I’m running on empty. The baby has had the flu for the last few days and it appears that the boy is coming down with it next. I’ve been nurse, mother, and maid 24 hours a day to a crying, unhappy and altogether impossible patient. I’m tired, too. There’s been no horseback riding, no creative outlet and no quiet. Sleep is disturbed and stress levels are high.
In the middle of it all, with the sick baby in tow, I had coffee with an old friend. It was a friend I didn’t know I had. There are those out there, these special friends that aren’t claimed or named on Facebook. Or maybe they are on Facebook but it’s more like a friendly acknowledgement of one another than a person you think you can count on. Or learn from. Or reach.
The coffee was punctuated by an organic conversation that was eerily related to an interview I had recently heard. I believe it was only yesterday that I had the good fortune of being introduced to the wisdom of John O’Donahue on NPR. It is rare that I hear someone speak so well that practically everything they say is worth listening to. After his first sentence I had to turn his voice up so I could really hear him and after the second I had to take notes. One thing he encouraged was to have conversations that are so well-informing that you think about them for weeks later. As if by personal behest, my conversation today followed that dictate. I can assure you that much of what was said will pop up in this blog for a long time to come.
Another thing O’Donahue said that was of particular interest to me was the importance of people finding and doing the job they should be doing. He said that work is a complete expression of one’s gift. When you find someone doing the job they are meant to do, the gift is not only a gift for oneself, it is a gift to the community.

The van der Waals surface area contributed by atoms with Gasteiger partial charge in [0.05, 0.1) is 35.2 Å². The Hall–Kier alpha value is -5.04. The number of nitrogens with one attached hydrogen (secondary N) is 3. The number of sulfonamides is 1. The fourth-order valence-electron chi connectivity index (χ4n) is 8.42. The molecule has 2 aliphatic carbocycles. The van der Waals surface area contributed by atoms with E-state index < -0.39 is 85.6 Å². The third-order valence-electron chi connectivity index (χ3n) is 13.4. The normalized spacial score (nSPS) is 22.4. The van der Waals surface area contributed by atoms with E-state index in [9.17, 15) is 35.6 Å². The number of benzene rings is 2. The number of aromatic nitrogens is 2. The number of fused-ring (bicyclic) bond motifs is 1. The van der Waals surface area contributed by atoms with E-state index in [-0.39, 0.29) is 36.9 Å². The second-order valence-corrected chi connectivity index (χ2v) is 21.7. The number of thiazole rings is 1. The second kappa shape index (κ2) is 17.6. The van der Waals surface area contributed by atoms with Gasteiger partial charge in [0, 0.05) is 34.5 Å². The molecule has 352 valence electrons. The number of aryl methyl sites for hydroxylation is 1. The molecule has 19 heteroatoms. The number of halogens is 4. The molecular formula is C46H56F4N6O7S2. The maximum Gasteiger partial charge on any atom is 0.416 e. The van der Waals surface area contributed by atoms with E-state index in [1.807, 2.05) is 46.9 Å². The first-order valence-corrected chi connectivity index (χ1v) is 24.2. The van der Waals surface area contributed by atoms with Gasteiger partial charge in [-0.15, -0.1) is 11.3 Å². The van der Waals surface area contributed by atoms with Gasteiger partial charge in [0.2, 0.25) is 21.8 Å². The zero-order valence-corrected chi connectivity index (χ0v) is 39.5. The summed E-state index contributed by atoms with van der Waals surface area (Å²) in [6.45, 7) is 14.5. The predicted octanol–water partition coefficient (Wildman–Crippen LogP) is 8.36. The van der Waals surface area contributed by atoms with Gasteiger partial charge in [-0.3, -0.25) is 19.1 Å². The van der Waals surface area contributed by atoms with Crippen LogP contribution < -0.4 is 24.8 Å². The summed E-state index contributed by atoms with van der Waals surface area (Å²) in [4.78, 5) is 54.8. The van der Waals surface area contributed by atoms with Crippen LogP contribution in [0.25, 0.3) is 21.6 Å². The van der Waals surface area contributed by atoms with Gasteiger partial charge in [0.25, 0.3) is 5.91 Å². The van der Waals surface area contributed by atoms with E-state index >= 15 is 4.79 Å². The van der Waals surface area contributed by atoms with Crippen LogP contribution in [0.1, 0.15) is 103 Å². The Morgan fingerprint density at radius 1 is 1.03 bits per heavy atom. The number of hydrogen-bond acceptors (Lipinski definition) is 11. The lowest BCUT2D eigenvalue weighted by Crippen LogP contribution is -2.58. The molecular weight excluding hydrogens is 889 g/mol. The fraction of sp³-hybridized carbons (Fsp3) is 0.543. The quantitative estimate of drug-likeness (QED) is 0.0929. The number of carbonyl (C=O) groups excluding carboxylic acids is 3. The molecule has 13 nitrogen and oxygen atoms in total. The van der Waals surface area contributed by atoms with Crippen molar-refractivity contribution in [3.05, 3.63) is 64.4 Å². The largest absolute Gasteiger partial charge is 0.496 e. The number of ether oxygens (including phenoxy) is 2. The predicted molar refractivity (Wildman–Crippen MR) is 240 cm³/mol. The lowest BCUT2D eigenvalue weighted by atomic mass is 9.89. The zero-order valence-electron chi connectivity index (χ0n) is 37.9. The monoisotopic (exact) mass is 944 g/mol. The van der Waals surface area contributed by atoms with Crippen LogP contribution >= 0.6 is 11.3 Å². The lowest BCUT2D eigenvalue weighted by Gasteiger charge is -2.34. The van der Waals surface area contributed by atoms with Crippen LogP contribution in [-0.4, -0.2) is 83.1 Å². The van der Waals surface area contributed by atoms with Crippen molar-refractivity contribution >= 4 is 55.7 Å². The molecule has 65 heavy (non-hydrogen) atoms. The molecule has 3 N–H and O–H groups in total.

As if the script of my life had been pre-written in the most formulaic of formula scripts, after describing a journey of various professions, my friend says, “I finally feel like I’m doing something that best uses all of my skills and experience.”
That did it for me. After hearing this phenomena I know to be true verbalized so clearly on the radio and now seeing it in real time and real life, I have to admit, I’m jealous. I wish I could be expressing my gift through work. It’s not that I’m not working towards it but sometimes I feel tired of working towards something, I just want to be doing it. How about a whole new challenge besides just figuring it out? I don’t want to think about what I’m supposed to do anymore, I just want to do it. Whatever it is.
And I want to get paid for it. Is that too much to ask? I don’t think it is. I realize that I may be living in the wrong time to expect money in return for creative expression. We tend to be more interested in paying investment managers who make incomprehensible deals with virtually imaginary funds. More traditionally creative professions are losing value at an exponential rate. My friend described the music industry as tanking and print journalism as an endangered species. In my opinion, free media, reality shows and strikes have decimated the entertainment industry. Then there are books. How many fiction readers are being cultivated in the newest generations? I fear they are few and far between based on my own anecdotal evidence. I can’t count the comments strangers have made when they see my children entertaining themselves with books. “How extraordinary!” they exclaim. “I can’t remember the last time I saw that!”
That doesn’t leave much industry open to creative expressionists like me. What are we supposed to do with all this energy? Maybe opportunity will show its lovely face to me one of these days and I’ll have a clear and inspired answer to blog about.
Well, old friends can be new friends and I feel like mine put the spirit behind the words of John O’Donahue today. Isn’t it wonderful when real life performs the very dreams and concepts we struggle to grasp? I certainly felt like a little poem was recited for me today, over a perfectly warm latte, with a sick and tired baby to boot.